The one month countdown to Britain’s parliamentary elections kicks off with few firm predictions.
Two things are certain: who will get the prime minister’s job is a contest between the incumbent David Cameron and opposition Labour Party leader Ed Miliband; the other sure thing is that the election won’t produce a one party government, since neither the Conservatives with Cameron nor Miliband and Labour are tipped to win an absolute majority, so governing will mean forming alliances, of two or maybe more parties.
Jobs, the economy, the health care system, immigration and Europe are the main fare in the campaigning.
Cameron, with 34% of voters saying they intend to cast their ballot in his favour, is asking for a second term in office, saying he wants to “finish the job”, touting record growth and unemployment below 6%. He is promising two million jobs in the next five years.
On the campaign trail, Cameron said: “We are not saying, ‘believe some forecast’, we are saying, ‘believe the record of creating a thousand jobs a day,’ and if we stick with the plan of keeping taxes low, making Britain an attractive place to invest, go on training the apprentices, build the big infrastructure projects like Crossrail, we can go on creating those jobs.”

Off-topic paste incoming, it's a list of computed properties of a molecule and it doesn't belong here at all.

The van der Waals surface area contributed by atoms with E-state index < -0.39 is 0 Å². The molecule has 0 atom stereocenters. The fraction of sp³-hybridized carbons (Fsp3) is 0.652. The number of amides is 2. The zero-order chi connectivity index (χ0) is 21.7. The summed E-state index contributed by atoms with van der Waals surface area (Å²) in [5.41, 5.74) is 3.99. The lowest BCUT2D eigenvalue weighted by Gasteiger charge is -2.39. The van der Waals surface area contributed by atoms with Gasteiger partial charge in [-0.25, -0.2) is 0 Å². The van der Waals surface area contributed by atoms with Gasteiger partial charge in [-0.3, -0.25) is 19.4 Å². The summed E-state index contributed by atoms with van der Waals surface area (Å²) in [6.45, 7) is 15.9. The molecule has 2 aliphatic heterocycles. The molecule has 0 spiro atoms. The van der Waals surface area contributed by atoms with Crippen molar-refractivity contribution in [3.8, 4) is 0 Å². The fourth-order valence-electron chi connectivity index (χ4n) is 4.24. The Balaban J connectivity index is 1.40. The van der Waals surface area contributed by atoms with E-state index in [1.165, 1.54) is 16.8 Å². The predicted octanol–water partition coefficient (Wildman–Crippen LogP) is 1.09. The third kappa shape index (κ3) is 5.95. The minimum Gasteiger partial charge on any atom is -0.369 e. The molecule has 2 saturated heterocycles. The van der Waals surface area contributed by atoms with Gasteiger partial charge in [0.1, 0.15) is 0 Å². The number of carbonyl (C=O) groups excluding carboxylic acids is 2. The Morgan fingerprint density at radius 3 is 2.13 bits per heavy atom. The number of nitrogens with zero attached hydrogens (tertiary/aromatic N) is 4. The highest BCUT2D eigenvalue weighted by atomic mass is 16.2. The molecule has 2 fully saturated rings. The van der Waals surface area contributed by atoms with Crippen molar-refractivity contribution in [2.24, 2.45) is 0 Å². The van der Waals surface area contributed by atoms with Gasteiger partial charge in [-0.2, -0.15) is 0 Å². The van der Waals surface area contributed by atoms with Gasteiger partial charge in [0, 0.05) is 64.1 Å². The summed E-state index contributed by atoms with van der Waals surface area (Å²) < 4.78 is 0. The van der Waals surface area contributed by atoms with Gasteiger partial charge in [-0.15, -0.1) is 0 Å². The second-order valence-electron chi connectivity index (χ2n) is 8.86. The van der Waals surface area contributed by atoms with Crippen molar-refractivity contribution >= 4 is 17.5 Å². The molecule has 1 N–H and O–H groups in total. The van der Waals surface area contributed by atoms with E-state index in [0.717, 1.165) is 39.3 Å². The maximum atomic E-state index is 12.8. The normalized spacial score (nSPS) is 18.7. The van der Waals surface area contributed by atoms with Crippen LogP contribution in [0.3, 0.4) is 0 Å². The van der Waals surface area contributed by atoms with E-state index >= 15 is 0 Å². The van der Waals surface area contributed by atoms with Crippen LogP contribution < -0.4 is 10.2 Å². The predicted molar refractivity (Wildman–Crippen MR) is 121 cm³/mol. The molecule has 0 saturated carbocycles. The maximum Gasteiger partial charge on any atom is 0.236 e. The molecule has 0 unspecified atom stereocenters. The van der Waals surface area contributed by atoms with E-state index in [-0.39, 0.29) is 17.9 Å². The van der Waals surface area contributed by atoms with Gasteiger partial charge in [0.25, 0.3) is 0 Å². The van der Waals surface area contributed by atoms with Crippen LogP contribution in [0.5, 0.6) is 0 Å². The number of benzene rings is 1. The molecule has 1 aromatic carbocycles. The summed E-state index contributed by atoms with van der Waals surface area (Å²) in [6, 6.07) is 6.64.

Miliband is underscoring the effects of five years of the Conservative Party’s austerity policy, the widening inequality gap and the losses of middle income earners.
The Labour leader said: “David Cameron tried and failed to defend an economy that is shutting out most working people and an NHS going backwards. And what I set out was how we can build a recovery that goes beyond the City of London, how we can rescue our NHS — all based on the idea that it’s only when working people succeed that Britain succeeds.”
Proof that the political chess board is up for a grand revamp is the success of the right-wing populist UK Independence Party, led by Nigel Farage. His radical position on immigration plays a prominent role in Cameron’s promising to hold a referendum on the UK’s place in the European Union.
“I made it clear that, post-May 7th, if we find ourselves in the right position the absolutely key issue is the referendum. That doesn’t mean it will be the only one.”
In the longer term, a second referendum in Scotland is a real consideration, since the Scottish National Party, after not getting the result it wanted in a first historic plebiscite last September, keeps hopes alive for a majority in favour of an independent future, in a sort of federation with the UK.